<p>Hi, if you measure 6 kV on the carbon tips, does that mean it produces positive ions? I measured on some Chinese ionizers and I measured <strong>-6</strong> kV... Thanks.</p>
<p>You will only get a positive output if your diodes are the wrong way around.</p><p>Their polarity must be as in step 1.</p><p>Positive ions will do more harm than good.</p>
Hi,<br><br>Ok, thanks for your reply. Its an industrial custom made one we are testing at work, but i guess our electronics specialist was sleeping or something ?. Its for reducing fine dust in big spaces.
<p>what if i reverse the polarity of the high wave circuit.</p>
<p>Positive ions will do more harm than good.</p>
<p>thank u sir</p>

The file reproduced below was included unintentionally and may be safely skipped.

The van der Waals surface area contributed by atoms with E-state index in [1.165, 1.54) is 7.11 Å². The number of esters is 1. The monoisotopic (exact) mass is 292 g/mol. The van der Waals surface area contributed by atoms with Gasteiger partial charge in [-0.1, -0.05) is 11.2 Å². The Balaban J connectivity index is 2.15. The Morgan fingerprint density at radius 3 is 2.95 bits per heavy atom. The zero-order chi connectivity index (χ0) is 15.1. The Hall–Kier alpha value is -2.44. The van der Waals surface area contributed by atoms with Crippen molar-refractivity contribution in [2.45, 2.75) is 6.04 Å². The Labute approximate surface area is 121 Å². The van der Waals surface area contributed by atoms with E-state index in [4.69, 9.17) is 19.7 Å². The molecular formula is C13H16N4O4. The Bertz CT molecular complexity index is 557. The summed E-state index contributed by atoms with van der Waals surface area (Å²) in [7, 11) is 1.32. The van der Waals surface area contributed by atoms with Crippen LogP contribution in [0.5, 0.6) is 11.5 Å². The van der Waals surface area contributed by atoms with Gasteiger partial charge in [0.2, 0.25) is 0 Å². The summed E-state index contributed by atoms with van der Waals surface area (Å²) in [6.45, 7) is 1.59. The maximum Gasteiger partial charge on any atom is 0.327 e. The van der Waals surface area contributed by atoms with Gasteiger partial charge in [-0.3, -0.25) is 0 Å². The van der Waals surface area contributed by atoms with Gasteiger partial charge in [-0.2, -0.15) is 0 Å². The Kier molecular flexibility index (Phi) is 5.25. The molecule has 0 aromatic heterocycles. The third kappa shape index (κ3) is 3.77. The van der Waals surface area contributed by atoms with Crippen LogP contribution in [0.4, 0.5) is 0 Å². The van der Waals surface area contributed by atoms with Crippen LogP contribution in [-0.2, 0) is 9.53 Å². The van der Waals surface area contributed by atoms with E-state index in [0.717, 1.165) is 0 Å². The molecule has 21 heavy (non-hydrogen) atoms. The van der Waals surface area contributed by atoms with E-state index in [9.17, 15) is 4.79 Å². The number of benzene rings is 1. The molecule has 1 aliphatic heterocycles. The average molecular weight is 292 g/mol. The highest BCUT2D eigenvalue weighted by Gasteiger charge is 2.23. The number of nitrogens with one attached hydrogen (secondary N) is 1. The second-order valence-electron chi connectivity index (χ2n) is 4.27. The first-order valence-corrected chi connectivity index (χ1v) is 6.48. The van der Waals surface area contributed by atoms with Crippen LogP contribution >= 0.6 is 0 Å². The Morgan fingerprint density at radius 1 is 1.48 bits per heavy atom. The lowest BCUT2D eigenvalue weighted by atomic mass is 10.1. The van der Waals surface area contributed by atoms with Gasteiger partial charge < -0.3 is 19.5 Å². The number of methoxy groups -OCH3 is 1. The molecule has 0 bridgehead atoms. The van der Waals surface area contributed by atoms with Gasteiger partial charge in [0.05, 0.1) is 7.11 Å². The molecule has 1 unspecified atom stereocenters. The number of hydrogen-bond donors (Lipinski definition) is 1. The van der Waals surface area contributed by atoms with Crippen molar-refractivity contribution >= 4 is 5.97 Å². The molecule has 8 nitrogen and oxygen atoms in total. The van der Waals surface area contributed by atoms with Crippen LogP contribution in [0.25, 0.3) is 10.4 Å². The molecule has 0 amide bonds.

<p>thank u sir</p>
<p>thank u sir</p>
<p>thank u sir</p>
<p>thank u sir</p>
<p>thank u sir</p>
<p>thank u sir</p>
<p>how to check whether my voltage multiplier circuit is working or not as there is no blue glow on the needle......</p>
<p>Read the comments, a lot of folk have added valuable contributions to further this sphere of knowledge.</p><p>Build a diy Electroscope, comment to SARMAC lower down.</p>
<p>Great educational stuf from Dave<br><br><iframe allowfullscreen="" frameborder="0" height="281" src="//www.youtube.com/embed/ep3D_LC2UzU" width="500"></iframe><br><br><br></p>
<p>Can I use Ceramic disk capacitors? .01mfd 1KV? unable to source PP ones.</p>
<p>No experience with them, in theory they should work.</p><p>However they are physically much smaller and might fail. They seem to be more signal orientated compared to the ones I used, designed for mains power applications.</p>
Would this setup work with 110v input? If not, what would I need to change/add? Thank you.
<p>Sure would, output voltage might be a bit low though, but you could always add 2 or 3 more stages to compensate. </p>
<p>Thank you :)</p>
What area cover the full wave ionizer